The FDA approved the antipsychotic combination of olanzapine plus samidorphan (Lybalvi) for adults with schizophrenia or bipolar I disorder, drugmaker Alkermes announced on Tuesday.
In schizophrenia, olanzapine-samidorphan is indicated as a monotherapy; in bipolar I disorder, the drug is approved as either a maintenance monotherapy or for the acute treatment of manic or mixed episodes as an adjunct to lithium or valproate.
The once-daily, oral treatment combines the atypical antipsychotic olanzapine (Zyprexa), which has been approved since 1996 as monotherapy. However, the major drawback with olanzapine alone is its association with substantial weight gain.
Offsetting this, the novel mu-opioid antagonist samidorphan, which has never been approved alone, was able to significantly reduce weight gain in patients while maintaining the efficacy of the antipsychotic.
Labeling for the drug will hold a warning on increased mortality in elderly patients with dementia-related psychosis and will be contraindicated for patients using opioids or currently undergoing opioid withdrawal.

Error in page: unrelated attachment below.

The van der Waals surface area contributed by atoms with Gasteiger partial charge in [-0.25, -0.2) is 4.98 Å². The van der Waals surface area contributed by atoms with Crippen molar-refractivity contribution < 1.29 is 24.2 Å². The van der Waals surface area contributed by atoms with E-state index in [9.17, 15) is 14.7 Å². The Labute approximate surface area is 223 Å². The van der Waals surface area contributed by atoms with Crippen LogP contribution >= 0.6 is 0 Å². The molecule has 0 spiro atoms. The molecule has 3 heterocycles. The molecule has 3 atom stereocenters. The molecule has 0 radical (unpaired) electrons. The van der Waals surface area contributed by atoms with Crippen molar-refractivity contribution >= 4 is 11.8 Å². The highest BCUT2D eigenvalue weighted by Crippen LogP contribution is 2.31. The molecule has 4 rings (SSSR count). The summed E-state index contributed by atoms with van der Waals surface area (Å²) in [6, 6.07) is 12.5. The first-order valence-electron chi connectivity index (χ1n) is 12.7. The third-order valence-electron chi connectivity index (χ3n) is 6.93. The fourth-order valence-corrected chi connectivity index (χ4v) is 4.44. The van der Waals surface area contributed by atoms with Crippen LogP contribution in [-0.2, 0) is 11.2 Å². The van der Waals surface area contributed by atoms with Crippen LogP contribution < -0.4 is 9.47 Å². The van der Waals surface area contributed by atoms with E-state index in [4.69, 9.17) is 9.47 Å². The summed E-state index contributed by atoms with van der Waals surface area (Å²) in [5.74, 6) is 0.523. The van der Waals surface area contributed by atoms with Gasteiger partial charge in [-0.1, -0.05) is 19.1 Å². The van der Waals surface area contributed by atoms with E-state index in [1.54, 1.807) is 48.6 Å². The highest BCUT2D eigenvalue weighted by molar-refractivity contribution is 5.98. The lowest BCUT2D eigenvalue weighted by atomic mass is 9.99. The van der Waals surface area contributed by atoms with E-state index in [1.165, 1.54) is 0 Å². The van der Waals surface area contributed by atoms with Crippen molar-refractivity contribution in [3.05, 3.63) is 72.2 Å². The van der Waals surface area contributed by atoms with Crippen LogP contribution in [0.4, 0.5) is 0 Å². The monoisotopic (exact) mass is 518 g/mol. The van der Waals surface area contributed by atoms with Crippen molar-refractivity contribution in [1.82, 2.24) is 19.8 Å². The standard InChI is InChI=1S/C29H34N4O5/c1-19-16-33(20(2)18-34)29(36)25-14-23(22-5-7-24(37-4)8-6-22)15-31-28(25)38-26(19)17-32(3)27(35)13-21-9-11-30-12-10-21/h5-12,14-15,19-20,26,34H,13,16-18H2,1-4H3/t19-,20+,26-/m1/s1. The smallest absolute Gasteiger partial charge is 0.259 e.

Olanzapine-samidorphan will be formulated in fixed-dosage strengths composed of 10 mg for samidorphan, and 5 mg, 10 mg, 15 mg, and 20 mg for olanzapine.
The approval comes based on the ENLIGHTEN clinical program, which last fall swayed an FDA advisory committee to recommend the combination for approval, garnering a favorable vote of 11-6. While the panel was encouraged by the antipsychotic efficacy, some concerns still lingered over risks associated with the opioid antagonist component of the agent.
The phase III program found a significant reduction in Positive and Negative Syndrome Scale scores and improvement in the Clinical Global Impression-Severity scale when compared with placebo, along with far less weight gain than olanzapine alone.
“Samidorphan is believed to limit the pleasure of food intake that has been enhanced by olanzapine,” ENLIGHTEN-2 lead investigator Joseph McEvoy, MD, of Augusta University in Georgia and Duke University Medical Center in Durham, North Carolina, previously told MedPage Today. “Olanzapine is the most efficacious non-clozapine antipsychotic medication, and we want to be able to use it more, while managing its adverse effects. This study demonstrates a helpful mechanism to be able to do that.”
The announcement by Alkermes stated that it expects the new antipsychotic to be available in the U.S. in the fourth quarter of 2021.